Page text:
We dashed on. Just ahead, a shadowy figure was crouched over a grave, tracing glowing shapes in the snow. The scream sounded again, louder this time. A spectral skeleton materialized above the grave for a moment, its hands pressed to its head as if in pain, and the scream sounded again. Then it was gone. Holy shit, what was that?
“Hands above your head,” Megan shouted as she conjured a fresh 9mm from her pocket dimension.
The man, at least I guessed it was a man, waved a dismissive hand at us. A wave of sheer terror skimmed across the surface of my mind. For half a second, all I wanted to do was run, run and never look back, just get away from this person. The feeling was over as quickly as it’d begun. Megan gave her head a shake; she must’ve felt it, too.
The figure stood and regarded us. “Caulborn,” he hissed.
“That’s us,” I replied. Megan and I are agents of a supernatural police force known as the Caulborn. There were lots of legends and superstitions around what someone born with a caul can do, but the reality is a caul protects you from mental compulsion, which this joker had just tried. “Now like the lady said, hands above your head.”
Megan had her wrists crossed so that she was both steadying her gun on the man while simultaneously keeping the beam of her flashlight on him. He was dressed in a black jumpsuit so dark that it seemed to be absorbing the light. A black mask completely covered his face and head; he didn’t even have eyeholes, which was a bit disturbing. He raised his hands and muttered something I didn’t catch. A moment later, skeletal hands exploded from the ground and grabbed us by the legs. At first, I thought they were just going to hold us, but then they actually began pulling us down into the earth.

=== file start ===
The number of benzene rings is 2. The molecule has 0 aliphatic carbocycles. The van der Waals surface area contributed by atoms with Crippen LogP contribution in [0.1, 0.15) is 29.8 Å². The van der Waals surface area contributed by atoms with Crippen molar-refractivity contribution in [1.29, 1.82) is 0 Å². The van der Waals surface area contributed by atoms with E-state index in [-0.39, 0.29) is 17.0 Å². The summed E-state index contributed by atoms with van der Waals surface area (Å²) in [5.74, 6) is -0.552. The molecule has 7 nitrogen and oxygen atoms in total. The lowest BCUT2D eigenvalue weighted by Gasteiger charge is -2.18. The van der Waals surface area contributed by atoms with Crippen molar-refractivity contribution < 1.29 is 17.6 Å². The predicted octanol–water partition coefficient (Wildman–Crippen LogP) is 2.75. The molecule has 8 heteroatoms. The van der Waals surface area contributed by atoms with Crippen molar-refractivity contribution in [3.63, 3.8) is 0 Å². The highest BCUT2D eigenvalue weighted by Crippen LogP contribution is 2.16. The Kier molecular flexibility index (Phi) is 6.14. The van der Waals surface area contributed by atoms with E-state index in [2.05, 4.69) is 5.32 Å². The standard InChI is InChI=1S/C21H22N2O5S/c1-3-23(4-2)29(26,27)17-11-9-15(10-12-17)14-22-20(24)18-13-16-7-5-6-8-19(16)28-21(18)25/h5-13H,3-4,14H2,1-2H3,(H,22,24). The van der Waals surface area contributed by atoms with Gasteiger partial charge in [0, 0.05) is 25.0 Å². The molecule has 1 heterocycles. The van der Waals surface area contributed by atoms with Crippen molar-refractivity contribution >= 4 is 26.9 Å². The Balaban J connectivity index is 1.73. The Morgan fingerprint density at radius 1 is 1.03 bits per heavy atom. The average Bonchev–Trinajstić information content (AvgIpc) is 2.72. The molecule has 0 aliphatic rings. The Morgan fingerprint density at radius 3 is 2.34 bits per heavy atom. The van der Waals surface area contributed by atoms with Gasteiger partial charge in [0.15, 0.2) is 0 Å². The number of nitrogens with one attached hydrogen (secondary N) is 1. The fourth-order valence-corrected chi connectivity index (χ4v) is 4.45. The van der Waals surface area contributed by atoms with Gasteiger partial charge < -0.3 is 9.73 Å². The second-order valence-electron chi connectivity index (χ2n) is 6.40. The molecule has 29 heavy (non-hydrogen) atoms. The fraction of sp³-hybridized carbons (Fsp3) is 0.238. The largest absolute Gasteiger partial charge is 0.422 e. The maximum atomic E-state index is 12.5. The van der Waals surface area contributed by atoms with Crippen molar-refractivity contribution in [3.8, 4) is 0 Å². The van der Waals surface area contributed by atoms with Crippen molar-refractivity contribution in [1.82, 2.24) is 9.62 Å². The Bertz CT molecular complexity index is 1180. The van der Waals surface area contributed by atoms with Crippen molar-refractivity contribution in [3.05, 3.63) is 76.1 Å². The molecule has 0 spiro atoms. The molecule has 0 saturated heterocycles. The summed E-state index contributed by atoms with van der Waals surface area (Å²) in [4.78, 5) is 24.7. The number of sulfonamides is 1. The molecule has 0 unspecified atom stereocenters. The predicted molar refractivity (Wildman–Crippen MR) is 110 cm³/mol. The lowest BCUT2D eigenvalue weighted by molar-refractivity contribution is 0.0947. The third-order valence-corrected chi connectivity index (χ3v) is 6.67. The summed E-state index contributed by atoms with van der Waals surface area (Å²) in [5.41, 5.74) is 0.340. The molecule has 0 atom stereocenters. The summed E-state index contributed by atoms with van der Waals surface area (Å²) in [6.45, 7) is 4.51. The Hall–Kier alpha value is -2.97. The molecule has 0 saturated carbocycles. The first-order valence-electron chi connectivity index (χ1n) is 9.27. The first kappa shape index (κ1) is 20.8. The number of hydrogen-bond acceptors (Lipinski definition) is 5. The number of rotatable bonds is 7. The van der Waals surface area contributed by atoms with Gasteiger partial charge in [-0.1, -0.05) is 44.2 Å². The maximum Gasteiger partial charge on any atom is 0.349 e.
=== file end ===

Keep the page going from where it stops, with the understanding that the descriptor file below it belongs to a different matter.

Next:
Megan’s pistol cracked as she shot at the hands holding her. I lashed out telekinetically, forcing the hands away. One of them hit me in the back of the knee, and I lurched about, trying to regain my footing. The frozen earth heaved and cracked as Megan was pulled down, sinking into the ground as if it were quicksand. She couldn’t risk a bullet’s ricochet at this range and was now using her flashlight like a club, bashing at the hands holding her. The figure was gone. I blasted Megan’s assailants with bolts of telekinesis and hauled her up next to me. More hands pulled at my ankles, and we went back down in a heap.
Bones creaked and rattled as more skeletons approached us. Hands erupted from the earth, pinning us. Megan was facedown next to me. I was on my side, my wrists held painfully behind my back.
Of course, the nice thing about psychic powers is they work hands-free. I sent waves of telekinetic force out, shattering bones. “How do you like that?” I shouted, laughing.
Something pierced my leg. Hard. Something else pierced my shoulder. I spun my head enough to see skulls rising from the ground, biting into me. As great as L.L. Bean coats are at keeping out the cold, they’re also surprisingly thin. The skulls were able to bite right through it, and I cried out as they tore through the fleece lining and into my skin. Red seeped through the fabric of my coat.
Another voice cut through the air in a language I’d never heard before. The skeletons paused and turned to look at the newcomer. I couldn’t move my head enough to get a good look at him, but I could just make him out in my peripheral vision. He opened his hands and glowing characters of blue light spiraled up from his palms. They shot forward, striking the skeletons in their sternums. Blue sparks exploded around the skeletons and drove them a few steps back. They snarled—I’m not entirely sure how they did that given they didn’t have lungs—and began advancing. The newcomer called out in that strange language and sent two more glowing characters, these a dull yellow, into the ground just in front of me. Moments later, two more sets of hands burst from the ground in front of my face. These were different though. Instead of skeletal, these were covered in a pale translucent flesh.